[Samba] Issues with migrated SYSVOL GPOs
mat at samba.org
Sun Apr 22 22:35:58 MDT 2012
On 03/22/2012 01:31 AM, Andreas Oster wrote:
> Hello all,
> some time ago I've posted on samba.internals but did get no answer to my
> question. I hope that someone on this list can give me some help.
> I have migrated a Win2k AD to samba4 and copied SYSVOL as decribed in
> this post:
> Now I have the problem that only the builtin Administrator can
> sucessfull modify/add GPOs. Users which are assigned to the
> "domain admin" group can open/view GPOs but when trying to change
> anything an error message pops up stating that the user is not allowed
> to do it. Unfortunately the GPO does not work anymore afterwards and
> needs to be rebuild by the administrator.
I'm pretty sure that the problem you have is the following, the default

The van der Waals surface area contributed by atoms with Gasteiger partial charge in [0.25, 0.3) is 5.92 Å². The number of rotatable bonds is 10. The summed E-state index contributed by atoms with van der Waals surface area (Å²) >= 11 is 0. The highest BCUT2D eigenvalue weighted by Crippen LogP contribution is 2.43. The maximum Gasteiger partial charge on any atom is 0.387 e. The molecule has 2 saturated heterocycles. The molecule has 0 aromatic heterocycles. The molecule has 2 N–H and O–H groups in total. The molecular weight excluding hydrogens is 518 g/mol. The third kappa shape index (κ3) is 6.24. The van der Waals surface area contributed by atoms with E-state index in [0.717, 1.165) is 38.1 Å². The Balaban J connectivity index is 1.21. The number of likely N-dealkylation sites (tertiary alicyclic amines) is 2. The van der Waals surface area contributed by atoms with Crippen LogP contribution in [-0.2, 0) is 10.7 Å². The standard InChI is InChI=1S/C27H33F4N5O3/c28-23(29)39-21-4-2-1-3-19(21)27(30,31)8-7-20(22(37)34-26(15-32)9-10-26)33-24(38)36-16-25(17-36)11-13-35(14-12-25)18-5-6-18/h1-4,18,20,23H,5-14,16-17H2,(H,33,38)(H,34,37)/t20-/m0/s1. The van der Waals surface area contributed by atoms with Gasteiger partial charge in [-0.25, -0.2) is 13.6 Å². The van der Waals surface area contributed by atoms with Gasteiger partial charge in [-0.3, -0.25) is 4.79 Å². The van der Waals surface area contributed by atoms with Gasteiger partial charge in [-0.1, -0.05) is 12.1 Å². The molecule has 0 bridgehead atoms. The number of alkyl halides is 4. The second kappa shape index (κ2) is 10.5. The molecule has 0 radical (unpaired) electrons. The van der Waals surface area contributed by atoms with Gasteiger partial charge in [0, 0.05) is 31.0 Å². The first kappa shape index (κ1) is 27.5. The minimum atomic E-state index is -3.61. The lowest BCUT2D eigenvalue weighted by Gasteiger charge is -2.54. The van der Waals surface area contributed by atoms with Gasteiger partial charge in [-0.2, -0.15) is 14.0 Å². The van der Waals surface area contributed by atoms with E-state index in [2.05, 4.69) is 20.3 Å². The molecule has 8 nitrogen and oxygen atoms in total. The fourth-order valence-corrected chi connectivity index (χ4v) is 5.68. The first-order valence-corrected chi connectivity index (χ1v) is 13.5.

group for the administrator user is 'administrators' and so on the *ix
side file are group owned by this group.
Members of the domain admin group get an access denied while trying to
store the file because they are not seen as member of the administrators
group (which is the case) and because other group membership that should
give them write access are not translated to posix acls.
The way to solve it to give the group membership to either "domain
admins" or "enterprise admins" and make sure that they can write.
In order to get the gid for this group you can use wbinfo
The second problem you'll face is that you can create new policy by
default with just admin users. This is due to a limitation of the
posix/acl layer, the root of the problem is that when the group policy
console try to create the new policy it creates a folder and the ACLs
specified by windows set the group ownership to domain users and the
user ownership to "domain admins" as ACLs for domain users are limited
posix rights are translated to rx so when it tries to create a GPT.INI
file, Windows is denied to do so because at the end the user hasn't the
right to write in this newly created dir (directory_user != user &&
directory_group_right forbid write).
The way to solve this problem is to force the directory mask to be 775,
it's not the most elegant situation but it works.
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